UA-81275160-1 Hazephron Cliffs, Gunwalloe by Tracey Dyke Hart - Hart Paintings

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Hazephron Cliffs, Gunwalloe by Tracey Dyke Hart

£400.00 £350.00

Hazephron Cliffs, Gunwalloe by Tracey Dyke Hart

Born 1870 The Lizard, Cornwall. Died 1930 Vancouver, Canada.

Watercolour

Frame Size  24.5 ins (623 mm) by 14.5 ins (368 mm)

Image Size  19.25 ins (489 mm) by 9.25 ins (235 mm)

Tracey Douglas ( Dyke ) Hart

https://kerrier.org/artists/tracey-dyke-hart-works/

Born 1870 The Lizard, Cornwall. Died 1930   Vancouver, British Columbia, Canada

Tracey, the 5th Son of his Father Thomas Hart, the eminent Cornish Artist.Taught by his father. Exhibited in England and Wales.

Painted in Odda Norway.

He sold paintings from an early age, lived for some time in the Hotel in Mullion, Cornwall, painting scenes from around The Lizard including this watercolour Hazephron Cliffs, Gunwalloe by Tracey Dyke Hart

Lived in Newquay Cornwall and painted a large volume of work on the North coast of Cornwall. In 1910.

Tracey Emigrated to Canada Via New York. He Died in Vancouver, British Columbia, Canada in 1930

Gunwalloe

(CornishGwynnwalow) is a coastal civil parish and a village in Cornwall, England, United Kingdom. It is situated on the Lizard Peninsula three miles (4.8 km) south of Helston and partly contains The Loe,[1] the largest natural freshwater lake in Cornwall.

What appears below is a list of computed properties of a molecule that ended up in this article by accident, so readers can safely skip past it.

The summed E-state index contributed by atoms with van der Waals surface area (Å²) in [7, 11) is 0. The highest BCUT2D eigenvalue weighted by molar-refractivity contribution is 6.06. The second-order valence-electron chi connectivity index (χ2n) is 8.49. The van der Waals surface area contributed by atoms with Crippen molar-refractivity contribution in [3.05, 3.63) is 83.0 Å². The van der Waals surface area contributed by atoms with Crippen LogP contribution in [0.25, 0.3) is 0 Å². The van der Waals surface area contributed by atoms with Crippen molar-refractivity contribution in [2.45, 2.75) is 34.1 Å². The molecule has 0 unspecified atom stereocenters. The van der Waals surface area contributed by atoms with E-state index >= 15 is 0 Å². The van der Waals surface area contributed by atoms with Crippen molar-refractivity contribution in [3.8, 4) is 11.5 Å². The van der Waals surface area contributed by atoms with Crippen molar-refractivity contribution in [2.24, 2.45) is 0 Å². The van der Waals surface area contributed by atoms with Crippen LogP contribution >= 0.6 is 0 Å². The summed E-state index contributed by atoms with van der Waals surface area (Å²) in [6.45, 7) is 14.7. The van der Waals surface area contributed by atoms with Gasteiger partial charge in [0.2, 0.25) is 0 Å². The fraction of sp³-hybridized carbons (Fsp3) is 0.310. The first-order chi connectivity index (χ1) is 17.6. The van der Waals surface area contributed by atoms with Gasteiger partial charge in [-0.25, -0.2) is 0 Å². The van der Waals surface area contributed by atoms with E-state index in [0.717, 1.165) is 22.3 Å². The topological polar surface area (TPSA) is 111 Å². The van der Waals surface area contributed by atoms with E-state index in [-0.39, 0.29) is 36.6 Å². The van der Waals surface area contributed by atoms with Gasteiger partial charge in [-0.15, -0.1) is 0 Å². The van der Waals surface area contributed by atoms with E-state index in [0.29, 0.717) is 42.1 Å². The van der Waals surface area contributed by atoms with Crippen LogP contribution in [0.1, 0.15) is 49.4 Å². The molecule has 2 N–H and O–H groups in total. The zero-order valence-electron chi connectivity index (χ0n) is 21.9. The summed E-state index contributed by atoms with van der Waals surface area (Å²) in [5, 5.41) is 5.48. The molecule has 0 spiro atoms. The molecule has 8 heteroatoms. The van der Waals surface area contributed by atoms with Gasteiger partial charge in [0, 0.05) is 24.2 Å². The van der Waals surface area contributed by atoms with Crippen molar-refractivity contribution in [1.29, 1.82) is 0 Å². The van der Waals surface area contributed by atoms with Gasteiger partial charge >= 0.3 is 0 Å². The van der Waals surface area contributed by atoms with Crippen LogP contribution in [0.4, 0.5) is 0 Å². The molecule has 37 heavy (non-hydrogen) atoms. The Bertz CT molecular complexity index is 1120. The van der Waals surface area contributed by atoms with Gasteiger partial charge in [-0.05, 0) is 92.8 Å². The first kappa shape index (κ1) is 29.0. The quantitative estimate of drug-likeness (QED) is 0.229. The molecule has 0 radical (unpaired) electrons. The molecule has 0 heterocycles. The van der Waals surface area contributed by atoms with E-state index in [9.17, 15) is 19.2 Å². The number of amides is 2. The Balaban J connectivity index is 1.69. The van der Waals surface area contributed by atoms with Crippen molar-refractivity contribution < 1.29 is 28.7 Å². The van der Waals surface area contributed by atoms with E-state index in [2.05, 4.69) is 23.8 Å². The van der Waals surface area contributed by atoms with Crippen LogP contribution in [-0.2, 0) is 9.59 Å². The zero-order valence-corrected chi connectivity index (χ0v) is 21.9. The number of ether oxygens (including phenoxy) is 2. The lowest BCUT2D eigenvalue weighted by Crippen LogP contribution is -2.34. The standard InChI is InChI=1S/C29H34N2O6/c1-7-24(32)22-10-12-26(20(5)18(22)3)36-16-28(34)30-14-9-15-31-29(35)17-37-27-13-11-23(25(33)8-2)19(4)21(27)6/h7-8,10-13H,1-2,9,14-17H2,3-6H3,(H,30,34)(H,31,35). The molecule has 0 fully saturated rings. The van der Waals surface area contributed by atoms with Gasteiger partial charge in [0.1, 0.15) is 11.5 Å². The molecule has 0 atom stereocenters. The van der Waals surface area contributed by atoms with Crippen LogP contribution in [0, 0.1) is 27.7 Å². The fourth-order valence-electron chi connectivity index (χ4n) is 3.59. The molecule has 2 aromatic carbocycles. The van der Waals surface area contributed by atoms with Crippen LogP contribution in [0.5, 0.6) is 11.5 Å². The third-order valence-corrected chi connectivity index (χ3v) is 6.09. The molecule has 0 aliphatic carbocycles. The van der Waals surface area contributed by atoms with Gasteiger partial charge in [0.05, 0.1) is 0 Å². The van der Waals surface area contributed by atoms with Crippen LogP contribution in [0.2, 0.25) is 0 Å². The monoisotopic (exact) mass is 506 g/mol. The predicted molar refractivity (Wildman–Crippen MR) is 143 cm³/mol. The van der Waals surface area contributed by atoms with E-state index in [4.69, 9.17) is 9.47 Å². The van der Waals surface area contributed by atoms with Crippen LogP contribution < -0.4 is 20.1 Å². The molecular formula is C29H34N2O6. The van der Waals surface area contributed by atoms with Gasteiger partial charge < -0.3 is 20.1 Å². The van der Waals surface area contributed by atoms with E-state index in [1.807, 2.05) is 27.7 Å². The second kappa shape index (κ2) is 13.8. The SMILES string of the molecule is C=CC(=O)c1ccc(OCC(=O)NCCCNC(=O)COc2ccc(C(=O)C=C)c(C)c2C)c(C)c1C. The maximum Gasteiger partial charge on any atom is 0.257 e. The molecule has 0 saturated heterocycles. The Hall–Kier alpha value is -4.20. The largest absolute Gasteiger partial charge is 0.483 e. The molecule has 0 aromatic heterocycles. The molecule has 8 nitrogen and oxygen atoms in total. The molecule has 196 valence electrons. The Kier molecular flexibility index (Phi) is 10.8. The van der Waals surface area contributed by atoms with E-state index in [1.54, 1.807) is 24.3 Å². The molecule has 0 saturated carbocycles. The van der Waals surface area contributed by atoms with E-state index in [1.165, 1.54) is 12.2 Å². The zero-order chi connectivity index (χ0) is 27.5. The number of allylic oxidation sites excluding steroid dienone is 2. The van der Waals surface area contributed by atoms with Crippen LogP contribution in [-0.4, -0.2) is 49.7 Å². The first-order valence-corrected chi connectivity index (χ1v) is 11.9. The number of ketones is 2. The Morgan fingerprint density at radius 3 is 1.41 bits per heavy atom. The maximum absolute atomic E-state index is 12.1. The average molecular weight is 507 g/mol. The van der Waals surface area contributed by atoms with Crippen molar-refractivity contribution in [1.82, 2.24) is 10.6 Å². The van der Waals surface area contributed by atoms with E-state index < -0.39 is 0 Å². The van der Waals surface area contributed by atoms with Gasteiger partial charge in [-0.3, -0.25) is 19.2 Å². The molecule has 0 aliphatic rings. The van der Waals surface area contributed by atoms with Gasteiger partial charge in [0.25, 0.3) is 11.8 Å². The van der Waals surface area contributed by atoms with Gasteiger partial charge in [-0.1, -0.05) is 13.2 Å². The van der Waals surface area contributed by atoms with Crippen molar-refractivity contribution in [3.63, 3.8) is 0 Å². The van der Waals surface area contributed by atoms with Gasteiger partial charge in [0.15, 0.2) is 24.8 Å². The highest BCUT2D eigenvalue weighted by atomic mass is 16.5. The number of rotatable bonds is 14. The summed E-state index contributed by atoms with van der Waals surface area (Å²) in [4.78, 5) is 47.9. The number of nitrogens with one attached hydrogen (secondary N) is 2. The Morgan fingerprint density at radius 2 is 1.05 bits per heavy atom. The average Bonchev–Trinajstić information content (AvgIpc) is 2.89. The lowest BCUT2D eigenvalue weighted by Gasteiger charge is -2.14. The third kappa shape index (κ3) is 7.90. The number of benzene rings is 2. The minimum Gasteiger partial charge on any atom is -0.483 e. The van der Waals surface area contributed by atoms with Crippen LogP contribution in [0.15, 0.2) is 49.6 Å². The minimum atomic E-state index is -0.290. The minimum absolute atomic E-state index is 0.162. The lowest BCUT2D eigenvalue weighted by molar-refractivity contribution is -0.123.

Gunwalloe lies within the Cornwall Area of Outstanding Natural Beauty (AONB). Almost a third of Cornwall has AONB designation, with the same status and protection as a National Park

History

Gunwalloe is considered to be the first entry for Cornwall in the Domesday Book, given that the King’s manor of Winnianton is the first listing, which at the time of writing was the head manor in the hundred of Kerrier. The parish church was originally a manorial church of this manor but in the 13th century it became a chapelry of Breage.

The Church of Saint Winwaloe was rebuilt in the 14th to 15th century but the tower (a separate older building which belonged to the earlier church) is perhaps 13th century

https://hartpaintings.co.uk

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